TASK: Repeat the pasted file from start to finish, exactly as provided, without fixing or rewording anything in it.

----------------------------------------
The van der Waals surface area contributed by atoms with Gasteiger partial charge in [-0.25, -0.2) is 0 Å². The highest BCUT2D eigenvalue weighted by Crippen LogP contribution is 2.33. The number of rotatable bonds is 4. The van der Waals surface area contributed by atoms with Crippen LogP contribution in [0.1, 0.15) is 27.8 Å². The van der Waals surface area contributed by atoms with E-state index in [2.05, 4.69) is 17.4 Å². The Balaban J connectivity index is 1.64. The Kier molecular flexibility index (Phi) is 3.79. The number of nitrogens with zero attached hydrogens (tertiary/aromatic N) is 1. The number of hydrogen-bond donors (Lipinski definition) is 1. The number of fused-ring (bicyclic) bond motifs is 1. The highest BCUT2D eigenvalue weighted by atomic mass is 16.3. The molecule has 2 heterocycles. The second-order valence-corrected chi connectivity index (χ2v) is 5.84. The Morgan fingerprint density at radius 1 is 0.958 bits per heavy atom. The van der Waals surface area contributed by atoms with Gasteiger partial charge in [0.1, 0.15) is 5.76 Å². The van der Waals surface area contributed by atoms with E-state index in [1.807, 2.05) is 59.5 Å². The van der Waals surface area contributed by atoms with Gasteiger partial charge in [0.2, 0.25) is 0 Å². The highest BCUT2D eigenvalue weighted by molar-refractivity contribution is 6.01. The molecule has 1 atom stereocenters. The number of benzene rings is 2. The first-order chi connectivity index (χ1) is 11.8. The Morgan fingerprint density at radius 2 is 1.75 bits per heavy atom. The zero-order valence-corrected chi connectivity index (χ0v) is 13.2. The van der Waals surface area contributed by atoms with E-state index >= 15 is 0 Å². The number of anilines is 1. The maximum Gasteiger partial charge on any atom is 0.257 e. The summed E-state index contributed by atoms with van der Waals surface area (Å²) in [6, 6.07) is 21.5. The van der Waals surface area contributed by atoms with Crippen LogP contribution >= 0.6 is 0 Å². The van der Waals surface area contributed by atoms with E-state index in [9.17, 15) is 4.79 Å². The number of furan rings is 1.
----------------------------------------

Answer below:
The van der Waals surface area contributed by atoms with Gasteiger partial charge in [-0.25, -0.2) is 0 Å². The highest BCUT2D eigenvalue weighted by Crippen LogP contribution is 2.33. The number of rotatable bonds is 4. The van der Waals surface area contributed by atoms with Crippen LogP contribution in [0.1, 0.15) is 27.8 Å². The van der Waals surface area contributed by atoms with E-state index in [2.05, 4.69) is 17.4 Å². The Balaban J connectivity index is 1.64. The Kier molecular flexibility index (Phi) is 3.79. The number of nitrogens with zero attached hydrogens (tertiary/aromatic N) is 1. The number of hydrogen-bond donors (Lipinski definition) is 1. The number of fused-ring (bicyclic) bond motifs is 1. The highest BCUT2D eigenvalue weighted by atomic mass is 16.3. The molecule has 2 heterocycles. The second-order valence-corrected chi connectivity index (χ2v) is 5.84. The Morgan fingerprint density at radius 1 is 0.958 bits per heavy atom. The van der Waals surface area contributed by atoms with Gasteiger partial charge in [0.1, 0.15) is 5.76 Å². The van der Waals surface area contributed by atoms with E-state index in [1.807, 2.05) is 59.5 Å². The van der Waals surface area contributed by atoms with Gasteiger partial charge in [0.2, 0.25) is 0 Å². The highest BCUT2D eigenvalue weighted by molar-refractivity contribution is 6.01. The molecule has 1 atom stereocenters. The number of benzene rings is 2. The first-order chi connectivity index (χ1) is 11.8. The Morgan fingerprint density at radius 2 is 1.75 bits per heavy atom. The zero-order valence-corrected chi connectivity index (χ0v) is 13.2. The van der Waals surface area contributed by atoms with E-state index >= 15 is 0 Å². The number of anilines is 1. The maximum Gasteiger partial charge on any atom is 0.257 e. The summed E-state index contributed by atoms with van der Waals surface area (Å²) in [6, 6.07) is 21.5. The van der Waals surface area contributed by atoms with Crippen LogP contribution >= 0.6 is 0 Å². The van der Waals surface area contributed by atoms with E-state index in [9.17, 15) is 4.79 Å². The number of furan rings is 1.